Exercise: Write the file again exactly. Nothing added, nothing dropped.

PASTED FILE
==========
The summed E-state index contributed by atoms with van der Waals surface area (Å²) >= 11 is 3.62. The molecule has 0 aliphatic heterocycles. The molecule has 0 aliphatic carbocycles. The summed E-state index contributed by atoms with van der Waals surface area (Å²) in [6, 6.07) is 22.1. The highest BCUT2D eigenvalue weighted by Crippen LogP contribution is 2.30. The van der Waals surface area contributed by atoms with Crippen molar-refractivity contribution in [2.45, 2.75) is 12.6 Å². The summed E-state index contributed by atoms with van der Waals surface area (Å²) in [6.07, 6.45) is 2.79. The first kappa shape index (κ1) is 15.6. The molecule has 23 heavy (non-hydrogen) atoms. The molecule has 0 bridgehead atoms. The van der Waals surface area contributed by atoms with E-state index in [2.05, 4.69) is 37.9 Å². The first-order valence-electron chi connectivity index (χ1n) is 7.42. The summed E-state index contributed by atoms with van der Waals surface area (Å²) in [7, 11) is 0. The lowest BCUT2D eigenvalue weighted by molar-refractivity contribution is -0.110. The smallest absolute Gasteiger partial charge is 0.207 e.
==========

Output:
The summed E-state index contributed by atoms with van der Waals surface area (Å²) >= 11 is 3.62. The molecule has 0 aliphatic heterocycles. The molecule has 0 aliphatic carbocycles. The summed E-state index contributed by atoms with van der Waals surface area (Å²) in [6, 6.07) is 22.1. The highest BCUT2D eigenvalue weighted by Crippen LogP contribution is 2.30. The van der Waals surface area contributed by atoms with Crippen molar-refractivity contribution in [2.45, 2.75) is 12.6 Å². The summed E-state index contributed by atoms with van der Waals surface area (Å²) in [6.07, 6.45) is 2.79. The first kappa shape index (κ1) is 15.6. The molecule has 23 heavy (non-hydrogen) atoms. The molecule has 0 bridgehead atoms. The van der Waals surface area contributed by atoms with E-state index in [2.05, 4.69) is 37.9 Å². The first-order valence-electron chi connectivity index (χ1n) is 7.42. The summed E-state index contributed by atoms with van der Waals surface area (Å²) in [7, 11) is 0. The lowest BCUT2D eigenvalue weighted by molar-refractivity contribution is -0.110. The smallest absolute Gasteiger partial charge is 0.207 e.